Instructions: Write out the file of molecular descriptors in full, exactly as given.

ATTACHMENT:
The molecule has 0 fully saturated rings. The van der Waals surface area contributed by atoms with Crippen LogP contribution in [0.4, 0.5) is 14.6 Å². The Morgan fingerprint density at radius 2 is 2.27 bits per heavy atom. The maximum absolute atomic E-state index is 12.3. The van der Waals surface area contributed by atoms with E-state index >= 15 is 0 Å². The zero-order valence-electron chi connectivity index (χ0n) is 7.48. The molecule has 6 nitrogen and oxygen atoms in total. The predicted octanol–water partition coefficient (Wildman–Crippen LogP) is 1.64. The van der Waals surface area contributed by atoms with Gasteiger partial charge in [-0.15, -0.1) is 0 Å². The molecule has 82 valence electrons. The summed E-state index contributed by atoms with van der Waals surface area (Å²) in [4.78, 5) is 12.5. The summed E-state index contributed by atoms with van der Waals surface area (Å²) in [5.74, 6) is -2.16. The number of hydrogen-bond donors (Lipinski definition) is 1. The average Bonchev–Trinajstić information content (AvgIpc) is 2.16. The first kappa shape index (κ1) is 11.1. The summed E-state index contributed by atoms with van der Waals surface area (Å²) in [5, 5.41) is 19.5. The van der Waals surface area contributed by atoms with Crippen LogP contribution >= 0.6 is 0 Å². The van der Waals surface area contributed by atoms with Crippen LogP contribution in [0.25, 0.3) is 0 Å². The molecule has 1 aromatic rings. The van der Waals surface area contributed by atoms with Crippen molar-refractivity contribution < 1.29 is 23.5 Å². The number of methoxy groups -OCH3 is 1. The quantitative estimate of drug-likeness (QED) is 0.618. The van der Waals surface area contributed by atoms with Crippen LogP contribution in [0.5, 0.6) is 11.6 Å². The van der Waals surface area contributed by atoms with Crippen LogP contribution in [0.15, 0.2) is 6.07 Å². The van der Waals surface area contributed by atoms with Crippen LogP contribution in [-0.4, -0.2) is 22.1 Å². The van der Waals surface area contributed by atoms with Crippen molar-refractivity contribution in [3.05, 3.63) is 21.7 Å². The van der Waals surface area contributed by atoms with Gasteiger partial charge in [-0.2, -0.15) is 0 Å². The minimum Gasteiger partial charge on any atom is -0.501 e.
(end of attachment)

The molecule has 0 fully saturated rings. The van der Waals surface area contributed by atoms with Crippen LogP contribution in [0.4, 0.5) is 14.6 Å². The Morgan fingerprint density at radius 2 is 2.27 bits per heavy atom. The maximum absolute atomic E-state index is 12.3. The van der Waals surface area contributed by atoms with E-state index >= 15 is 0 Å². The zero-order valence-electron chi connectivity index (χ0n) is 7.48. The molecule has 6 nitrogen and oxygen atoms in total. The predicted octanol–water partition coefficient (Wildman–Crippen LogP) is 1.64. The van der Waals surface area contributed by atoms with Gasteiger partial charge in [-0.15, -0.1) is 0 Å². The molecule has 82 valence electrons. The summed E-state index contributed by atoms with van der Waals surface area (Å²) in [4.78, 5) is 12.5. The summed E-state index contributed by atoms with van der Waals surface area (Å²) in [5.74, 6) is -2.16. The number of hydrogen-bond donors (Lipinski definition) is 1. The average Bonchev–Trinajstić information content (AvgIpc) is 2.16. The first kappa shape index (κ1) is 11.1. The summed E-state index contributed by atoms with van der Waals surface area (Å²) in [5, 5.41) is 19.5. The van der Waals surface area contributed by atoms with Crippen LogP contribution >= 0.6 is 0 Å². The van der Waals surface area contributed by atoms with Crippen LogP contribution in [0.25, 0.3) is 0 Å². The molecule has 1 aromatic rings. The van der Waals surface area contributed by atoms with Crippen molar-refractivity contribution < 1.29 is 23.5 Å². The number of methoxy groups -OCH3 is 1. The quantitative estimate of drug-likeness (QED) is 0.618. The van der Waals surface area contributed by atoms with Crippen LogP contribution in [0.5, 0.6) is 11.6 Å². The van der Waals surface area contributed by atoms with Crippen LogP contribution in [0.15, 0.2) is 6.07 Å². The van der Waals surface area contributed by atoms with Crippen LogP contribution in [-0.4, -0.2) is 22.1 Å². The van der Waals surface area contributed by atoms with Crippen molar-refractivity contribution in [3.05, 3.63) is 21.7 Å². The van der Waals surface area contributed by atoms with Gasteiger partial charge in [-0.2, -0.15) is 0 Å². The minimum Gasteiger partial charge on any atom is -0.501 e.